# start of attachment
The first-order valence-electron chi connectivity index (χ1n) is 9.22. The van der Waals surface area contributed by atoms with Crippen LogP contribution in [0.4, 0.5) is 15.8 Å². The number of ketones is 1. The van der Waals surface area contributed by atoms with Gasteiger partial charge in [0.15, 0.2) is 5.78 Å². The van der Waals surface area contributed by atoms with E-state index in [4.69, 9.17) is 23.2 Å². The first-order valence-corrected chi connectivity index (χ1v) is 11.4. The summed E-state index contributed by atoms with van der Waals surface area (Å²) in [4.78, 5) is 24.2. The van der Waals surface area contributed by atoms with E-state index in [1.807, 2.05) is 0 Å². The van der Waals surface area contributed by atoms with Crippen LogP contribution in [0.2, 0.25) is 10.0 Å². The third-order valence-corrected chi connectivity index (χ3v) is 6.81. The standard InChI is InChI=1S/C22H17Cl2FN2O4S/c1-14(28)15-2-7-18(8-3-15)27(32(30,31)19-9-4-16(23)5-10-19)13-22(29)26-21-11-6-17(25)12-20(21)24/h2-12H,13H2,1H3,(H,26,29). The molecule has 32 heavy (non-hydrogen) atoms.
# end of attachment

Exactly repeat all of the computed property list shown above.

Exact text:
The first-order valence-electron chi connectivity index (χ1n) is 9.22. The van der Waals surface area contributed by atoms with Crippen LogP contribution in [0.4, 0.5) is 15.8 Å². The number of ketones is 1. The van der Waals surface area contributed by atoms with Gasteiger partial charge in [0.15, 0.2) is 5.78 Å². The van der Waals surface area contributed by atoms with E-state index in [4.69, 9.17) is 23.2 Å². The first-order valence-corrected chi connectivity index (χ1v) is 11.4. The summed E-state index contributed by atoms with van der Waals surface area (Å²) in [4.78, 5) is 24.2. The van der Waals surface area contributed by atoms with E-state index in [1.807, 2.05) is 0 Å². The van der Waals surface area contributed by atoms with Crippen LogP contribution in [0.2, 0.25) is 10.0 Å². The third-order valence-corrected chi connectivity index (χ3v) is 6.81. The standard InChI is InChI=1S/C22H17Cl2FN2O4S/c1-14(28)15-2-7-18(8-3-15)27(32(30,31)19-9-4-16(23)5-10-19)13-22(29)26-21-11-6-17(25)12-20(21)24/h2-12H,13H2,1H3,(H,26,29). The molecule has 32 heavy (non-hydrogen) atoms.